>Developmental Theology (or: Heads, Shoulders, Knees, and Toes)


My final molecular genetics course is Mol Gen 608: Genes and Development. It’s a fascinating topic and, to me anyway, a little more palatable than the nitty-gritty cell biology I took last quarter. But I guess 607 (and to some extent 606) is to 608 what organic chemistry is to biology, in that I do need to understand how basic mechanisms like signaling and cytoskeletal changes occur, in order to understand how larger changes happen. (But, oh, the pain, the pain, the pain!) I’ve learned a lot more about fruit flies and nematodes than I probably ever need to know (and thoroughly overused the word vulva, teehee!), and as always I see metaphors for my spiritual life.

Planarians are flatworms, but these primitive little critters have the amazing ability to regenerate their bodies from a 1/279th fragment. The catch is that this fragment must contain a type of cell called a neoblast. Basically, the neoblast is the precursor of all other cell types and forms a structure called the regeneration blastema. Cells in the blastema differentiate, establish patterns for the new body parts, and coordinate remodeling of existing cells in a process called morphallaxis. Eventually, the regenerated body parts reach fully functional homeostasis.

Jesus is the neoblast. When life has cut me to pieces, He can regenerate me. I was reading Romans 12 today and verse 2 instructs us to “be transformed by the renewing of your mind.” My Bible commentary said that regeneration (salvation, in theo-speak) is instant, but transformation (sanctification) is a process akin to remodeling…or morphallaxis. That, I think, is the hard part: ripping down old habits, thoughts, feelings that have been hijacked by sin and changing them for better use. I’ve never renovated a house, but I’m sure there are times when it is so frustrating it might seem easier to just buy a new place. But that’s not an option when it comes to life (as many times this week as I wish it were so!) I have to work with the broken bits that I have, but with Jesus as my neoblast, it’ll happen.

The neoblast is capable of generating many, if not all, types of cells; that is called pluripotency (or totipotency, in the case of embryonic stem cells which can generate an entirely new embryo). I am not totipotent…only Jesus is. I was reflecting on Joe’s sermon about “One Body, Many Parts” (Ephesians 4) when I realized that I am often trying to be too many parts, to be the blastema, as it were. But the magic of the blastema is that it can generate all sorts of differentiated cells. If it never differentiated, all you’d have is a mass of tissue, maybe with some teeth or hair poking out in weird places. Differentiation is crucial, and maybe the reason I feel so off-kilter is because I’m trying to be too many things and just winding up a big ball of stress. I think, deep down, that this is so I don’t have to rely on anyone else. I was always taught to be independent, to take care of myself, and it has definitely been difficult learning how to trust others to do things for me. And I am still unwilling to reach the point of needing someone else. After all, aren’t I supposed to rely on God to supply my needs? But on the other hand, sometimes He works through people. Then there is the pride that comes with self reliance and sustainability. Where is the balance? I don’t know yet, but I better figure it out because I’m sick of being a mutant mass of whatever.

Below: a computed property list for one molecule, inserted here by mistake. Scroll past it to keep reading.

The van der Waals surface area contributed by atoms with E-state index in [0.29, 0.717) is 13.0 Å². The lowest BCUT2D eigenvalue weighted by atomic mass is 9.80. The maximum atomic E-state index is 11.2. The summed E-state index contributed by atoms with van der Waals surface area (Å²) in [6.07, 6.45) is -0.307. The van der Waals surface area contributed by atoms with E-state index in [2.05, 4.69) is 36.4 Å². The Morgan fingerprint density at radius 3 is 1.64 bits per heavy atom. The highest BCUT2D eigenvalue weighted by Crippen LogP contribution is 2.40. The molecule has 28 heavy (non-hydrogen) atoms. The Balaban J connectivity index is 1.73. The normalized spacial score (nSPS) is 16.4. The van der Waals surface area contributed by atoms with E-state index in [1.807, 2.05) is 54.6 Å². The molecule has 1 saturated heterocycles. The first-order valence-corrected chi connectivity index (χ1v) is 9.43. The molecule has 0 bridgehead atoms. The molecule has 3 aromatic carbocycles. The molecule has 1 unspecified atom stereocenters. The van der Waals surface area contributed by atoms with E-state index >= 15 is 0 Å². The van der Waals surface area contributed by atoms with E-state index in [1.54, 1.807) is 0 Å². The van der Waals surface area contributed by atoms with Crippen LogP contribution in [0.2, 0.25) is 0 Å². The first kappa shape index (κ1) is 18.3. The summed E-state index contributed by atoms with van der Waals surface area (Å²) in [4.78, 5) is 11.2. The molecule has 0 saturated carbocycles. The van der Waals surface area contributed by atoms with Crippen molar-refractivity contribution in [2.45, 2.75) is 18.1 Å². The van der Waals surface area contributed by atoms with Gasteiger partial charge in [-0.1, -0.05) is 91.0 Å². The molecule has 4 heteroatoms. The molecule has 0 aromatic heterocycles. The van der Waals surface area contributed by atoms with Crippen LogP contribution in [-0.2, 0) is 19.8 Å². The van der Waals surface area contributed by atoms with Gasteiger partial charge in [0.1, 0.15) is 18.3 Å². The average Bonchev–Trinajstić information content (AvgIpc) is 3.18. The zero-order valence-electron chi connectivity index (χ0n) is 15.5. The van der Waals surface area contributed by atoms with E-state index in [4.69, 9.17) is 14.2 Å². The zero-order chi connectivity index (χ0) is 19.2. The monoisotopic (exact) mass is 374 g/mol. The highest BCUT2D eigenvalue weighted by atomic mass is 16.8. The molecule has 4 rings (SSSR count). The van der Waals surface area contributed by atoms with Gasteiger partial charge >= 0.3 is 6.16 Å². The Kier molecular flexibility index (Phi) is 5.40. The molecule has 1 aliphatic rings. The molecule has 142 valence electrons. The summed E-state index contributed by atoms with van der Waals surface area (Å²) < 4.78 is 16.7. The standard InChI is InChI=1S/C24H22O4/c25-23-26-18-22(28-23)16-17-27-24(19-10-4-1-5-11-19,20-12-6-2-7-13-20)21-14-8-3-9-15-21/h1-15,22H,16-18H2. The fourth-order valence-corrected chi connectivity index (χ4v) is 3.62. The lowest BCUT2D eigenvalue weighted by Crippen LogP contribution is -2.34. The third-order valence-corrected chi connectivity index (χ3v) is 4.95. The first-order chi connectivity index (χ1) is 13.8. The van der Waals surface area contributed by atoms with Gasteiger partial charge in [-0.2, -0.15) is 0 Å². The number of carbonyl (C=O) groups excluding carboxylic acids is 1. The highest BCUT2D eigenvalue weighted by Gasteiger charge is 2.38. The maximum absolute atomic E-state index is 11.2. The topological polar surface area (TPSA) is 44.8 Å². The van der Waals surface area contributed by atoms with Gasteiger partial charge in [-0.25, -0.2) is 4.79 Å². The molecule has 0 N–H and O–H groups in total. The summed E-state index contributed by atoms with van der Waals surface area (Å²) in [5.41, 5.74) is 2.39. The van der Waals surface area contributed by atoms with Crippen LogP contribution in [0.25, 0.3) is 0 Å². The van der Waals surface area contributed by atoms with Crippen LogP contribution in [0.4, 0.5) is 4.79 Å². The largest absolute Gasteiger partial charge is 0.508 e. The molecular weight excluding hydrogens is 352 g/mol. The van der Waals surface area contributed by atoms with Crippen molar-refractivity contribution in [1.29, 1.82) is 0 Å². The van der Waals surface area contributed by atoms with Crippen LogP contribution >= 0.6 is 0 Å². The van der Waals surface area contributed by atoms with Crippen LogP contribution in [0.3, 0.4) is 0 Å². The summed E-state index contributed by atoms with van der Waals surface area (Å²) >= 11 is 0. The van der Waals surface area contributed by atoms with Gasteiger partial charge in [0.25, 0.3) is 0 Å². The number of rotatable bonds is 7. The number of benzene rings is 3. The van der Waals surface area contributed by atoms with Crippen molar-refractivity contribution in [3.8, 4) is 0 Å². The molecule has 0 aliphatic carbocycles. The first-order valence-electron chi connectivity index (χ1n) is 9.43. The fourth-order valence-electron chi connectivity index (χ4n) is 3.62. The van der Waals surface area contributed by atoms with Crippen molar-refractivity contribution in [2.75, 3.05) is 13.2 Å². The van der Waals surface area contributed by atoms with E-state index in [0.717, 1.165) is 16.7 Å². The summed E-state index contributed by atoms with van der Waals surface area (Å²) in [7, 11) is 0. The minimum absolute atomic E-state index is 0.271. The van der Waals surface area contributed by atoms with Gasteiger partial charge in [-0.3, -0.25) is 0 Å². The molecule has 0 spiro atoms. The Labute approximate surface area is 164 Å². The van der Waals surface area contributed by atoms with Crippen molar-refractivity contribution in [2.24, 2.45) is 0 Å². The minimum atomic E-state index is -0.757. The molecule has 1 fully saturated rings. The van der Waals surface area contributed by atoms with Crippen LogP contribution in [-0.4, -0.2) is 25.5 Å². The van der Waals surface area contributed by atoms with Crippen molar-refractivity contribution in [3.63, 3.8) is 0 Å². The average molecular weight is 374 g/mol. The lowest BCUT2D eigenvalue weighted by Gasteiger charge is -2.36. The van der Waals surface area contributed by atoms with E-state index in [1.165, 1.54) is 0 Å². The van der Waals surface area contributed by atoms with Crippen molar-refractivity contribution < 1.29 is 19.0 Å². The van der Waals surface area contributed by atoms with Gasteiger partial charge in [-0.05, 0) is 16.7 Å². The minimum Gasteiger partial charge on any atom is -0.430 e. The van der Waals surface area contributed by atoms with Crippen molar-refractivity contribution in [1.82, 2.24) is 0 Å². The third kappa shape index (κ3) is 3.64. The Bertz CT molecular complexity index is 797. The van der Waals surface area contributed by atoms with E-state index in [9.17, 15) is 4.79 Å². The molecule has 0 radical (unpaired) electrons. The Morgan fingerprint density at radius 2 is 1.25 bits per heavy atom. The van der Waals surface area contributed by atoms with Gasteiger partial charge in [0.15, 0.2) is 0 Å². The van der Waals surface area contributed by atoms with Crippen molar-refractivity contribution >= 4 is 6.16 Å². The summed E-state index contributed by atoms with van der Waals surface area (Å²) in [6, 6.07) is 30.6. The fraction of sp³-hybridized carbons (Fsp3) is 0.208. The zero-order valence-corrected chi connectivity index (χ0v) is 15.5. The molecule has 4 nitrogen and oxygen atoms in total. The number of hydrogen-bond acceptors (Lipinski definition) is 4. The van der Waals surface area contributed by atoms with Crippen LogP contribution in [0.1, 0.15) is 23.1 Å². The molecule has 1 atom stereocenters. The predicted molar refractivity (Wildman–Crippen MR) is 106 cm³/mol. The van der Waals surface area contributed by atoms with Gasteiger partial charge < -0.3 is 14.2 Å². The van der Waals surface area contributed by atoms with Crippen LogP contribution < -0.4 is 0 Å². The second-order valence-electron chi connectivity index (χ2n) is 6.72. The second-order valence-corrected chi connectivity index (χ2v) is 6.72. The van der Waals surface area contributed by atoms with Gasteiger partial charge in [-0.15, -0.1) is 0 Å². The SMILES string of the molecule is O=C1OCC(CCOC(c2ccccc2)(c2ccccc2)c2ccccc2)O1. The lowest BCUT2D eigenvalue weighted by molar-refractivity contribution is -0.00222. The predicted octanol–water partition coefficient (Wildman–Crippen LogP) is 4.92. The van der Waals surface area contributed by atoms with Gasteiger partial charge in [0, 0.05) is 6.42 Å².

It’s so wild that Joe preached on this topic this week, because during our prayer meeting on Sunday I felt compelled to pray that our members can find out what it is that they uniquely have to offer this particular body. I’ve been thinking about it more as we start the transition to next year’s leaders, and while part of me is a little scared to be “replaced,” a larger part of me is afraid there will be no one to step up. But maybe that’s okay, after all, no one says that XA has to follow my particular vision, and maybe it’s time for me to bring that somewhere else. I still pray that everyone can know what part they are supposed to be, though. Knees, for prayer. Shoulders, to offer comfort and strength. Arms, to carry through mercy. Hands, to help, heal, and hold in solidarity. Feet, to move the Gospel and march for God’s justice. Toes, to wiggle in worship. Ears, to hear God’s spirit and listen to people’s hearts. Eyes, to see God’s children and past people’s masks. Noses, to detect the stench of sin before it spreads. Mouths, to proclaim, preach, and praise. Minds, to think and to teach. Hearts, to drive our actions. And of course, Jesus is the head. (The analogy gets even crazier, since embryonic patterning happens in an anterior-posterior direction, but I think I’m already treading the Lunatic Fringe with this one, so I’ll back off. …I have been studying for so long I think I may be clinically insane.)


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